Do you have a plan, know why and what you want to achieve in changing your lifestyle.
“The reason I exercise is for the quality of life I enjoy.” Kenneth H. Cooper
As a well-being coach, I often have conversations with clients who recognize they need to change their approach to becoming healthier. Usually brought about because they are not happy with the way they are at the moment. This is generally because of overweight, feeling tired and listless, stressed, drinking every night and possibly recently discovered their current lifestyle is leading to an increase in the risk of a number of health issues; which may cause long-term damage.
Before anyone can start a change process, they have to recognize the need to change, if the need is strong enough they will move heaven and earth to achieve it.
Typical push button moments include:
Close family diagnosis of a life-threatening disease.
Having reached this point you can now determine what your goal Is going to be.
There are many more potential goals than I can list here, so try these for a start:
1. I want to lose weight. Okay, how much?
2. I want to improve fitness. What does that mean? Walk 30 minutes without stopping or just walk the distance.
3. I want to lower my cholesterol level. From what to what?
4. Control my blood sugar. What figures do you want?
5. Get stronger. How will you measure the change?
6. Improve my weight. From what to what?
7. Put muscle weight on. How much?
These are all popular choices and you now need to drill down and decide what, why, the time frame – and decide if it is realistic. The best targets are small ones which you can achieve in a month, because with each is one small step towards larger, long-term Goal.
Once you decide on your targets, write them on a notice as a reminder to prompt you to ‘stick to it.’ Post it up somewhere you can see it.
The next step is keeping track of your progress in the case of fitness you could use this process.
How to Assess Your Progress
This can be completed in several ways, so let’s go through how you can chart and manage your progress.
First, decide the best way to measure any improvement. This will depend on your goal. I will offer a couple of examples which you can adapt to your personal targets:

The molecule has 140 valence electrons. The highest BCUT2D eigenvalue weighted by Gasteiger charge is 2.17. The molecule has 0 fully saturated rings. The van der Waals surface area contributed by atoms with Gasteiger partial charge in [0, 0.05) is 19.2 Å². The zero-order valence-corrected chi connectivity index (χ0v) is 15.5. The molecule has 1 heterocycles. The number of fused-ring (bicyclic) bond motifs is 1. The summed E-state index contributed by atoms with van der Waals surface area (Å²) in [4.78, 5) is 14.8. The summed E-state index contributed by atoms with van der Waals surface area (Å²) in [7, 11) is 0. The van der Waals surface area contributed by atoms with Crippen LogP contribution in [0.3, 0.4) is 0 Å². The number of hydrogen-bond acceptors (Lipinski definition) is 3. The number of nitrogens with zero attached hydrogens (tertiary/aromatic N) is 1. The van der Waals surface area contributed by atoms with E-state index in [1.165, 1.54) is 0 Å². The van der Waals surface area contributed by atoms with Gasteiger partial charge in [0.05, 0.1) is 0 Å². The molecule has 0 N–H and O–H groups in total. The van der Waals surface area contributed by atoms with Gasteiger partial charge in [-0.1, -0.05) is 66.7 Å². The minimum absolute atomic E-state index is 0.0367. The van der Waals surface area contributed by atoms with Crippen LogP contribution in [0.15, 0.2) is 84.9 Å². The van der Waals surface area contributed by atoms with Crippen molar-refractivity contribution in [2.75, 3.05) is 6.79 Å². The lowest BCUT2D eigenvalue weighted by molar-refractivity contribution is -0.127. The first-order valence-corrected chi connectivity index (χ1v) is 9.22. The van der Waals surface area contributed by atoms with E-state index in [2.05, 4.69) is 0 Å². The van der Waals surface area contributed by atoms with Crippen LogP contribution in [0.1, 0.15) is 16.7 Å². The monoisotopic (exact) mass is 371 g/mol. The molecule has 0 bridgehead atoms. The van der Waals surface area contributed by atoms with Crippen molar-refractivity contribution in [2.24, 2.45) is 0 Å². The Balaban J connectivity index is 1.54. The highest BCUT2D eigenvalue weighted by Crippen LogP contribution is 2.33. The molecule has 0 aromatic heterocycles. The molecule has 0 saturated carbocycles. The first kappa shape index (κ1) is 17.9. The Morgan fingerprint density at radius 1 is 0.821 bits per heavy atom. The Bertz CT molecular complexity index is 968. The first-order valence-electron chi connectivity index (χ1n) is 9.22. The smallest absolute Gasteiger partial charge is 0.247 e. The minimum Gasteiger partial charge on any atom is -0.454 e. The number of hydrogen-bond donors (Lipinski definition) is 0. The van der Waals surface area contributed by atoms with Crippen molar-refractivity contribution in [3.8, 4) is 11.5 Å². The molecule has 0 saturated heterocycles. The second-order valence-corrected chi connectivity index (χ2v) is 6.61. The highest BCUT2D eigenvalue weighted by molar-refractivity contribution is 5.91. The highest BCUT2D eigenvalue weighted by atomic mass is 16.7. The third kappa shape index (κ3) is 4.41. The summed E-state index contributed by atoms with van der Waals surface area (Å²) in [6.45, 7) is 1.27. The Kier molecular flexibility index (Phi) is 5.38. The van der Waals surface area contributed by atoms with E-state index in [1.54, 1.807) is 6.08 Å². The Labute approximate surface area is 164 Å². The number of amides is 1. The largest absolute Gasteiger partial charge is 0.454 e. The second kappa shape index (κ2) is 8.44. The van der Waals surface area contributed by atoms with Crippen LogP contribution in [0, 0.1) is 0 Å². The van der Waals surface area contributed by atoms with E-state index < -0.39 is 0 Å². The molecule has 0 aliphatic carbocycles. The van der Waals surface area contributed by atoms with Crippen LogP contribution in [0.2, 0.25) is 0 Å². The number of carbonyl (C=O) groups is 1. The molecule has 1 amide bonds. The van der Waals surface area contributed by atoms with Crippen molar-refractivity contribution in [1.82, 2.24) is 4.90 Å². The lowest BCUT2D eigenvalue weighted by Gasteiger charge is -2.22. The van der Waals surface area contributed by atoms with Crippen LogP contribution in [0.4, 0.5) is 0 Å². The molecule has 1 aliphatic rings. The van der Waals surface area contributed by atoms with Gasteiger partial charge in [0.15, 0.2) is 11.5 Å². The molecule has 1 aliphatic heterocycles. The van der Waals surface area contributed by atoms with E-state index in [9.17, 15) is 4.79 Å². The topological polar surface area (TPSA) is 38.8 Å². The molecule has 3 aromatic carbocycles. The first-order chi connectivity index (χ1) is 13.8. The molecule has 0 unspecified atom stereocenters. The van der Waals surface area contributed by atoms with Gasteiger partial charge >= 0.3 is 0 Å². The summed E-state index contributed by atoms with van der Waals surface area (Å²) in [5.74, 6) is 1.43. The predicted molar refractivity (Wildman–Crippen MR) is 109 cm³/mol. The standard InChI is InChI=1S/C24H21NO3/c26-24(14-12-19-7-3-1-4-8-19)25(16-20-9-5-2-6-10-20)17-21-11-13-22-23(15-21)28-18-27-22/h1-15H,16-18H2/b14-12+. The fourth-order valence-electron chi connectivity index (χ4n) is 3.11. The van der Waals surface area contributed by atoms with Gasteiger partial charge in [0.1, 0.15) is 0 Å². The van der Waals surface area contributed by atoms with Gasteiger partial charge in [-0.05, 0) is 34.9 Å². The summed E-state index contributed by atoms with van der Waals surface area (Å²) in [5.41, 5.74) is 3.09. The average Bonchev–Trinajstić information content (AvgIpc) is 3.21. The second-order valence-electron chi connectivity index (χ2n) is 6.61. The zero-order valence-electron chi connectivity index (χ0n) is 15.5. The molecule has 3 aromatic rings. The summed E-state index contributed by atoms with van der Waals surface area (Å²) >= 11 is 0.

Keep a diary of how far you walk and record the times (length of the walk). This works wonderfully for your motivation as you see yourself getting out more often and for longer. Chose a route you know and time how long it takes to complete, record how you felt at the end of the time, you can repeat this route each month to check how much quicker you are.
This is my personal favorite. Most people confuse weight loss targets with their total weight, it’s different. The body is made up of skeletal bones, lean muscle, fat, and water.
You can’t accurately assume that what you lose each week is either fat or water or the total because they all interact.
As you lose body fat, your body may increase lean muscle and water, so you think you’re not losing weight, but you are. Time will prove this to you if you stick to the plan.
The easiest method to check this is to use real and accurate tape measurements of key positions around your body
1. Chest, under or over the breast, or midline of nipples for gents
2. Abdominal, on the line of your navel
3. Hips, at the largest point
4. Upper thigh, at the largest point
6. Upper arm
7. Lower Arm
Total up the inches or centimeters and keep a record each time you repeat the measurement, say monthly or every Saturday morning. This will give you a true reflection of your body fat loss, which is the most important one to improve.
If you would like more advice on improving your fitness, becoming healthier and improving your diet, you can find it in my book on How to Get fit, healthy and stay that way, after 40+
I also run short workshops to help people with answers to many lifestyles challenges, such as losing weight, back care, exercise, stress and several more.